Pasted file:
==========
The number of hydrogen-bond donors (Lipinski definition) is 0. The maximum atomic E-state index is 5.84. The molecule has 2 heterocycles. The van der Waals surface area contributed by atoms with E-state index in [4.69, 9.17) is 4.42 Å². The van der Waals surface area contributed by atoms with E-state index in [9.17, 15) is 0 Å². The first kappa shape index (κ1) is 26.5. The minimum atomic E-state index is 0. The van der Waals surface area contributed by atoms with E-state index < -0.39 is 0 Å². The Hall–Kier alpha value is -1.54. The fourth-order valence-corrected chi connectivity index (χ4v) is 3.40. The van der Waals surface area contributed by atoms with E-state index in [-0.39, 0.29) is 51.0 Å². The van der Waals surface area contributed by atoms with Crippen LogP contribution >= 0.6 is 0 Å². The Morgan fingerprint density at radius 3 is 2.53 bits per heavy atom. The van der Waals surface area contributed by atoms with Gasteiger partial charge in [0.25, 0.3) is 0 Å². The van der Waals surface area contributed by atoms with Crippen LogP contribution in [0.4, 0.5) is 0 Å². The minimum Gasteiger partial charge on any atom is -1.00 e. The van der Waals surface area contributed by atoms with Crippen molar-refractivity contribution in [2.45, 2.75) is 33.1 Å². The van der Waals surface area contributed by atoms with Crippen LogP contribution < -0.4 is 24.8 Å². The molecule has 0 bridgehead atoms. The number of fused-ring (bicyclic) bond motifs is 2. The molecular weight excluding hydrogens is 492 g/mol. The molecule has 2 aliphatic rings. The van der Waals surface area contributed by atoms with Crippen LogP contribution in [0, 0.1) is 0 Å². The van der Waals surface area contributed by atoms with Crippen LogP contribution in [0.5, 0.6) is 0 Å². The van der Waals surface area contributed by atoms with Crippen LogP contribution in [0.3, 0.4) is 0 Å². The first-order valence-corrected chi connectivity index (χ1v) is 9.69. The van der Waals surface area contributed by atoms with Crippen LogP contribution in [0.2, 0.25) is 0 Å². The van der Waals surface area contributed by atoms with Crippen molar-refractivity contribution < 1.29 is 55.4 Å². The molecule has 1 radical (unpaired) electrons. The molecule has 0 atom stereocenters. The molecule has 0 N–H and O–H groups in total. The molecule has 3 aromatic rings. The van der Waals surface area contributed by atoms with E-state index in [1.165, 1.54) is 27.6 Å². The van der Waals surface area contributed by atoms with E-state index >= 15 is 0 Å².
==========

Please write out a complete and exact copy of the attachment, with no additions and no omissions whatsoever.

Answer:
The number of hydrogen-bond donors (Lipinski definition) is 0. The maximum atomic E-state index is 5.84. The molecule has 2 heterocycles. The van der Waals surface area contributed by atoms with E-state index in [4.69, 9.17) is 4.42 Å². The van der Waals surface area contributed by atoms with E-state index in [9.17, 15) is 0 Å². The first kappa shape index (κ1) is 26.5. The minimum atomic E-state index is 0. The van der Waals surface area contributed by atoms with E-state index < -0.39 is 0 Å². The Hall–Kier alpha value is -1.54. The fourth-order valence-corrected chi connectivity index (χ4v) is 3.40. The van der Waals surface area contributed by atoms with E-state index in [-0.39, 0.29) is 51.0 Å². The van der Waals surface area contributed by atoms with Crippen LogP contribution >= 0.6 is 0 Å². The Morgan fingerprint density at radius 3 is 2.53 bits per heavy atom. The van der Waals surface area contributed by atoms with Gasteiger partial charge in [0.25, 0.3) is 0 Å². The van der Waals surface area contributed by atoms with Crippen LogP contribution in [0.4, 0.5) is 0 Å². The minimum Gasteiger partial charge on any atom is -1.00 e. The van der Waals surface area contributed by atoms with Crippen molar-refractivity contribution in [2.45, 2.75) is 33.1 Å². The van der Waals surface area contributed by atoms with Crippen LogP contribution < -0.4 is 24.8 Å². The molecule has 0 bridgehead atoms. The number of fused-ring (bicyclic) bond motifs is 2. The molecular weight excluding hydrogens is 492 g/mol. The molecule has 2 aliphatic rings. The van der Waals surface area contributed by atoms with Crippen LogP contribution in [0, 0.1) is 0 Å². The van der Waals surface area contributed by atoms with Crippen LogP contribution in [0.5, 0.6) is 0 Å². The van der Waals surface area contributed by atoms with Crippen LogP contribution in [0.3, 0.4) is 0 Å². The first-order valence-corrected chi connectivity index (χ1v) is 9.69. The van der Waals surface area contributed by atoms with Crippen LogP contribution in [0.2, 0.25) is 0 Å². The van der Waals surface area contributed by atoms with Crippen molar-refractivity contribution < 1.29 is 55.4 Å². The molecule has 1 radical (unpaired) electrons. The molecule has 0 atom stereocenters. The molecule has 0 N–H and O–H groups in total. The molecule has 3 aromatic rings. The van der Waals surface area contributed by atoms with E-state index in [1.165, 1.54) is 27.6 Å². The van der Waals surface area contributed by atoms with E-state index >= 15 is 0 Å².